Up to this point, I’ve kept a pretty low profile. But in the next three months, you’re going to be seeing more of me and hearing more about FLYAWAY. Here’s what I have planned:

October 

I’ll be doing a giveaway on Goodreads. Enter to win an ARC of FLYAWAY!

November

Time to set up a Facebook author page. I hope you’ll stop by and “like” me.

December

This month is the biggie. I’ll kick it off by sharing the fantastic FLYAWAY trailer, created by Megan Bostic of Angsty Girl Video. Then comes the launch party on Dec. 14th at 7 p.m. at the fabulous Secret Garden Books in Seattle. You’re all invited! On Dec. 19, the weeklong FLYAWAY blog tour kicks off with an interview of Stevie, the main character, at Reading Angel.

And of course I’m working behind the scenes to set up interviews, guest blog posts, and even podcasts around the time of my release. So I hope you’ll follow my progress online and in person – your support means everything to me!

Chirp (or tweet) if you’re excited about the release of FLYAWAY!

 

 

 

 

 

Speed dating at KidLit.Con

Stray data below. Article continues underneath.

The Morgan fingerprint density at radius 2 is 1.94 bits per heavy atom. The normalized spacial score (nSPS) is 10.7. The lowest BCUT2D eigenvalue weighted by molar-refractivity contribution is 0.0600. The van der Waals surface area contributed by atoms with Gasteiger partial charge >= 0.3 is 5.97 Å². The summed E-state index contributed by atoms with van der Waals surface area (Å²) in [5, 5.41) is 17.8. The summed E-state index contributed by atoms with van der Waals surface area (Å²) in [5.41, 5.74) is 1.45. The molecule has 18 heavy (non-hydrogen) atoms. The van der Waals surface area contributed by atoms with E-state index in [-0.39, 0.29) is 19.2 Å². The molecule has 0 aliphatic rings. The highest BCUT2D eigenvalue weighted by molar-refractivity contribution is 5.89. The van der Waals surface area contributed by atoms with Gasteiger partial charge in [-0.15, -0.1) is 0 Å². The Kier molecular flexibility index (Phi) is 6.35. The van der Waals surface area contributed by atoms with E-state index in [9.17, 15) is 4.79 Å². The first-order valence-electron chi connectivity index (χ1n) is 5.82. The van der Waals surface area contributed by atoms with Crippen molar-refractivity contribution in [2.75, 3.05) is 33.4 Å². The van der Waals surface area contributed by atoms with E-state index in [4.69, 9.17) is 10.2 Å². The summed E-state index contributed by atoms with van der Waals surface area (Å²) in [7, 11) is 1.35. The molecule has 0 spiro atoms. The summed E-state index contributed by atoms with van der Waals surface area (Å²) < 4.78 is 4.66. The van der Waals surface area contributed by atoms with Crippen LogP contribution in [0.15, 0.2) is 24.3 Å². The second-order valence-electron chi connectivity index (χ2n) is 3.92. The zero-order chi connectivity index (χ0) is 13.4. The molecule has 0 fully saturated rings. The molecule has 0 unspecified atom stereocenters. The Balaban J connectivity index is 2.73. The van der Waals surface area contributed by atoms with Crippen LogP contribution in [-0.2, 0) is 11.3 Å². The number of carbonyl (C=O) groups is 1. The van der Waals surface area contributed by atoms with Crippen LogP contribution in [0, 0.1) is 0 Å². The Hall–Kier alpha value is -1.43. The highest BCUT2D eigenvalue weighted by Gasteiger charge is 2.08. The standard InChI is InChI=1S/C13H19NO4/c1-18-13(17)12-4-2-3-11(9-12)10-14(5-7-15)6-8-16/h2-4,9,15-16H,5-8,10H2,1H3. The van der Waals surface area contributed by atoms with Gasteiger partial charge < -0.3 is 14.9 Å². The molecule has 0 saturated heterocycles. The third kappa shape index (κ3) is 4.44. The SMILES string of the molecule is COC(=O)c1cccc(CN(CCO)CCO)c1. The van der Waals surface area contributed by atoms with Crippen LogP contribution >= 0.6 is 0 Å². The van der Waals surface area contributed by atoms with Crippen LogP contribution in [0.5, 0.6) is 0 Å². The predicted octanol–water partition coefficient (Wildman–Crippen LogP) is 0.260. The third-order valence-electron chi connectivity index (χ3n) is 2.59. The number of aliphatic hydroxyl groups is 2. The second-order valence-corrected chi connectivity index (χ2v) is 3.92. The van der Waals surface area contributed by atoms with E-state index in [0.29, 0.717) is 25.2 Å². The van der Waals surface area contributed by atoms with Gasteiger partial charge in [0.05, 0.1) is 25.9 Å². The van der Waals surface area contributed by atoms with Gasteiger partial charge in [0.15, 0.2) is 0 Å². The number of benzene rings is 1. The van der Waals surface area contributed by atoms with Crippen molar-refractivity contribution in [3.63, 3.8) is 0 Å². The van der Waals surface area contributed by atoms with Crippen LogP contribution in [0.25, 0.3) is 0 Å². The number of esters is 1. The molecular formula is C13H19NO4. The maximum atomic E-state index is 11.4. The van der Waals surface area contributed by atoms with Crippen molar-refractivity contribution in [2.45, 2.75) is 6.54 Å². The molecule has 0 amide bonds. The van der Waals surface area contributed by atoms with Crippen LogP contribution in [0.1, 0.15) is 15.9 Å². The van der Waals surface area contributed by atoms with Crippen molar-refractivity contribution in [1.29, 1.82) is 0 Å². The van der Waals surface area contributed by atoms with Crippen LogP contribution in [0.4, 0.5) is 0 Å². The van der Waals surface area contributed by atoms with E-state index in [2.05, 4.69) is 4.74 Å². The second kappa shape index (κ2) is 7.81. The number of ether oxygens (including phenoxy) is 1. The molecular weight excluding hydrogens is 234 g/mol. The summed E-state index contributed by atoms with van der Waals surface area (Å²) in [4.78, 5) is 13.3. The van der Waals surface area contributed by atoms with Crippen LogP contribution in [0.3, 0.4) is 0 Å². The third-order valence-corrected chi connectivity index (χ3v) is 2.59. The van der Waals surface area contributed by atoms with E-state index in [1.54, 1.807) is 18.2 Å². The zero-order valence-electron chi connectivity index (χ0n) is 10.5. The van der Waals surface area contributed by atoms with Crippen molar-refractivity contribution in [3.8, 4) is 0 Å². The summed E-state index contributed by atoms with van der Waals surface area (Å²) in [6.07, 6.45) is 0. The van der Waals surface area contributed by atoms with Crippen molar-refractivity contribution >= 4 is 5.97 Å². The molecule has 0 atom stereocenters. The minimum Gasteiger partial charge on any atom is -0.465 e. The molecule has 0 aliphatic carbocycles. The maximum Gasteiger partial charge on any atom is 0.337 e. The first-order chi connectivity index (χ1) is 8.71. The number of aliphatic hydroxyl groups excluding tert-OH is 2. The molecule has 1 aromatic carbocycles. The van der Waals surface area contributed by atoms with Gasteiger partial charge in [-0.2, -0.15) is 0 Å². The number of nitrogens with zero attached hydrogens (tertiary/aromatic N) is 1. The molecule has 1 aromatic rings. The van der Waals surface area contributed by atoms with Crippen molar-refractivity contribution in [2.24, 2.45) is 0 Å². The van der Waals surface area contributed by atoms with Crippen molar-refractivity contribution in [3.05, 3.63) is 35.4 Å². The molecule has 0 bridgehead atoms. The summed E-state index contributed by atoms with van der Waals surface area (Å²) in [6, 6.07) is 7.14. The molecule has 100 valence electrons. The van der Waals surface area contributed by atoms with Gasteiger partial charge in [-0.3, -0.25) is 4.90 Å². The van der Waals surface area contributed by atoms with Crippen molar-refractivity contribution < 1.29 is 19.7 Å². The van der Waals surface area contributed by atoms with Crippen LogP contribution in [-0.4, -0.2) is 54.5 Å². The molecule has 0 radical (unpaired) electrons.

Monday, September 19th, 2011

I can’t think of anything more terrifying than speed dating – a hair-raising process in which you have a few short minutes to make a connection with a potential romantic partner. But the modified version of speed dating which I participated in as part of the KidLit.Con Conference Meet and Greet this Friday was actually fun, and not terrifying at all.

Here’s how it worked: My local Western Washington chapter of SCBWI engineered an event where member authors with recently released or soon-to-be releasing books each had 90 seconds to “pitch” their book to the attending bloggers and fellow authors. The organizer, my friend and colleague Martha Brockenbrough, emphasized finding a hook – whether it be an element of the story itself, a tidbit about how we came up with the idea, or an unusual anecdote about the writing process. One by one we came to the front of the room and, after being introduced by Martha, launched into our presentations.

How did mine go? Well, I was hoping to be able to include a video so you could see for yourself, but technology is not always my friend. So I’ll just tell you that I got laughs in the right places (I opened by saying, “I’m here to talk to you about worms”) and applause at the end. And afterward, I got to snack on great food and chat with fabulous writers such as Christina Wilsdon, Holly Cupala, Emily Whitman, and even Scott Westerfeld. I even got an offer to do a podcast interview! So all in all, I’d say the evening was a success.